Ther’s a spark just o’th tip o’
An’ it may be poetical fire;
An’ suppoase ’at it is’nt—what then?
Wod yo bawk a chap ov his desire?
Aw’m detarmined to scribble away—
Soa’s them ’at’s a fancy con read;
An’ tho aw turn neet into day,
If aw’m suitin an odd en, neer heed!
Aw own ther’s mich pleasure i’ life;
But then ther’s abundance o’ care,
An’ them ‘at’s contented wi’ strife
May allus mak sure o’ ther share.
But aw’ll laff woll mi galluses braik,
Tho mi bed’s net as soft as spun silk;
An’ if butter be aght o’ mi raik,
Aw’ll ma’ th’ best ov a drop o’ churn milk.
It’s nooan them ‘at’s getten all
‘At’s getten all th’ pleasure, net it!
When aw’m smookin a pipe wi’ th’ owd lass,
Aw con thoil ’em whativer they get.
But sometimes when aw’m walkin throo th’
An’ aw see fowk hauf-clam’d, an’ i’ rags,
Wi noa bed to lig daan on at neet
But i’th’ warkus, or th’ cold-lukkin flags;
Then aw think, if rich fowk nobbut’ knew
What ther brothers i’ poverty feel,
They’d a trifle moor charity show,
An’ help ’em sometimes to a meal.
But we’re all far too fond of ussen,
To bother wi’ things aght o’th’ seet;
An’ we leeav to ther fate sich as them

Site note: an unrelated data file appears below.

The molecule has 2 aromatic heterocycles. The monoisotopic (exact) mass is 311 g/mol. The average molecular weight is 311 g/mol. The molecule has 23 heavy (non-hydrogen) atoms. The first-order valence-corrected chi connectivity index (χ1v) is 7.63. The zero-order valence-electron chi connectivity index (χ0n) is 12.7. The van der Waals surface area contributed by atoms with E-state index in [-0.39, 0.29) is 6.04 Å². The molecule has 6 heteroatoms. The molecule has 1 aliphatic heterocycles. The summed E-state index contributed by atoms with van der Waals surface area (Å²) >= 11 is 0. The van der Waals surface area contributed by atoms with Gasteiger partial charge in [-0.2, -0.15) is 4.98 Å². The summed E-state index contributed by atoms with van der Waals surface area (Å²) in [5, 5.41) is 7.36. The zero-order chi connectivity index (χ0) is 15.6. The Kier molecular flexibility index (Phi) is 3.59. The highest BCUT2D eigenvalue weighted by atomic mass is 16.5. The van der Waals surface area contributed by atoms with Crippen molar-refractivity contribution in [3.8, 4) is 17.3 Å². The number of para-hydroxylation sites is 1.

‘At’s noa bed nor noa supper’ at neet.
But ther’s mony a honest heart throbs,
Tho’ it throbs under rags an’ i’ pains,
‘At wod’nt disgrace one o’th’ nobs,
’At booasts better blooid in his veins.
See that child thear! ’at’s working away,
An’ sweepin that crossin i’th’ street:
He’s been thear iver sin it coom day,
An’ yo’ll find him thear far into th’ neet.
See what hundreds goa thowtlessly by,
An’ ne’er think o’ that child wi’ his broom!
What care they tho’ he smothered a sigh,
Or wiped off a tear as they coom.
But luk! thear’s a man wi’ a heart!
He’s gien th’ poor child summat at last:
Ha his een seem to twinkle an’ start,
As he watches th’ kind gentleman past!
An’ thear in his little black hand
He sees a gold sovereign shine!
He thinks he ne’er saw owt soa grand,
An’ he says, “Sure it connot be mine!”
An’ all th’ lads cluther raand him i’
An’ tell him to cut aght o’th seet;
But he clutches it fast,—an’ nah see
Ha he’s threedin his way along th’ street,
Till he comes to that varry same man,
An’ he touches him gently o’th’ back,
An’ he tells him as weel as he can,
’At he fancies he’s made a mistak.
An’ th’ chap luks at that poor honest
With his little naked feet, as he stands,
An’ his heart oppens wide—he’s soa glad
Woll he taks one o’th little black hands,
An’ he begs him to tell him his name:
But th’ child glances timidly raand—
Poor craytur! he connot forshame
To lift up his een off o’th graand.